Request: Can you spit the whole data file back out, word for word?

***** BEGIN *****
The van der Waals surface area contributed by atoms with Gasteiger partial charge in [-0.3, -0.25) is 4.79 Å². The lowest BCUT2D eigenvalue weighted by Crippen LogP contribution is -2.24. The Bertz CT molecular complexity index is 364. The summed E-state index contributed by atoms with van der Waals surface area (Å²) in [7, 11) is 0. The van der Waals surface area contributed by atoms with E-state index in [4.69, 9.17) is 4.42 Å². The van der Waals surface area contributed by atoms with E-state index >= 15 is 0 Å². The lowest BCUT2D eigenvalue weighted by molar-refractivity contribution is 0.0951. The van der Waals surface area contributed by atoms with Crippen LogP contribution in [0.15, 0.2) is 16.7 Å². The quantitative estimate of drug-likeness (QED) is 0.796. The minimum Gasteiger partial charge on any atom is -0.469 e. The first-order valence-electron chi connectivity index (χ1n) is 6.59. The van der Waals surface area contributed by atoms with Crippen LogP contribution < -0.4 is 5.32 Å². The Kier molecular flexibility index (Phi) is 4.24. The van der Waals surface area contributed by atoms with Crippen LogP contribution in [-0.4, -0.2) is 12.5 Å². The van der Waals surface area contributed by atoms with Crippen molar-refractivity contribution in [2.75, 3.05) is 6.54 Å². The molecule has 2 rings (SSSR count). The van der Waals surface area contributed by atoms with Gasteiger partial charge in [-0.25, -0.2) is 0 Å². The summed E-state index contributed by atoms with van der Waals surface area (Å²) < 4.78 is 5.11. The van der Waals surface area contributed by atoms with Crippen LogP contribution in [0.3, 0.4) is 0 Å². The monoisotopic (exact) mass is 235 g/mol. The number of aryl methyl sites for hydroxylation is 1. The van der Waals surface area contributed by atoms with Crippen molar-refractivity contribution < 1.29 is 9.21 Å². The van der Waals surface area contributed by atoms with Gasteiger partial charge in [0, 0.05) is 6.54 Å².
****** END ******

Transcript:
The van der Waals surface area contributed by atoms with Gasteiger partial charge in [-0.3, -0.25) is 4.79 Å². The lowest BCUT2D eigenvalue weighted by Crippen LogP contribution is -2.24. The Bertz CT molecular complexity index is 364. The summed E-state index contributed by atoms with van der Waals surface area (Å²) in [7, 11) is 0. The van der Waals surface area contributed by atoms with E-state index in [4.69, 9.17) is 4.42 Å². The van der Waals surface area contributed by atoms with E-state index >= 15 is 0 Å². The lowest BCUT2D eigenvalue weighted by molar-refractivity contribution is 0.0951. The van der Waals surface area contributed by atoms with Crippen LogP contribution in [0.15, 0.2) is 16.7 Å². The quantitative estimate of drug-likeness (QED) is 0.796. The minimum Gasteiger partial charge on any atom is -0.469 e. The first-order valence-electron chi connectivity index (χ1n) is 6.59. The van der Waals surface area contributed by atoms with Crippen LogP contribution < -0.4 is 5.32 Å². The Kier molecular flexibility index (Phi) is 4.24. The van der Waals surface area contributed by atoms with Crippen LogP contribution in [-0.4, -0.2) is 12.5 Å². The van der Waals surface area contributed by atoms with Crippen molar-refractivity contribution in [2.75, 3.05) is 6.54 Å². The molecule has 2 rings (SSSR count). The van der Waals surface area contributed by atoms with Gasteiger partial charge in [-0.25, -0.2) is 0 Å². The summed E-state index contributed by atoms with van der Waals surface area (Å²) < 4.78 is 5.11. The van der Waals surface area contributed by atoms with Crippen LogP contribution in [0.3, 0.4) is 0 Å². The monoisotopic (exact) mass is 235 g/mol. The number of aryl methyl sites for hydroxylation is 1. The van der Waals surface area contributed by atoms with Crippen molar-refractivity contribution < 1.29 is 9.21 Å². The van der Waals surface area contributed by atoms with Gasteiger partial charge in [0, 0.05) is 6.54 Å².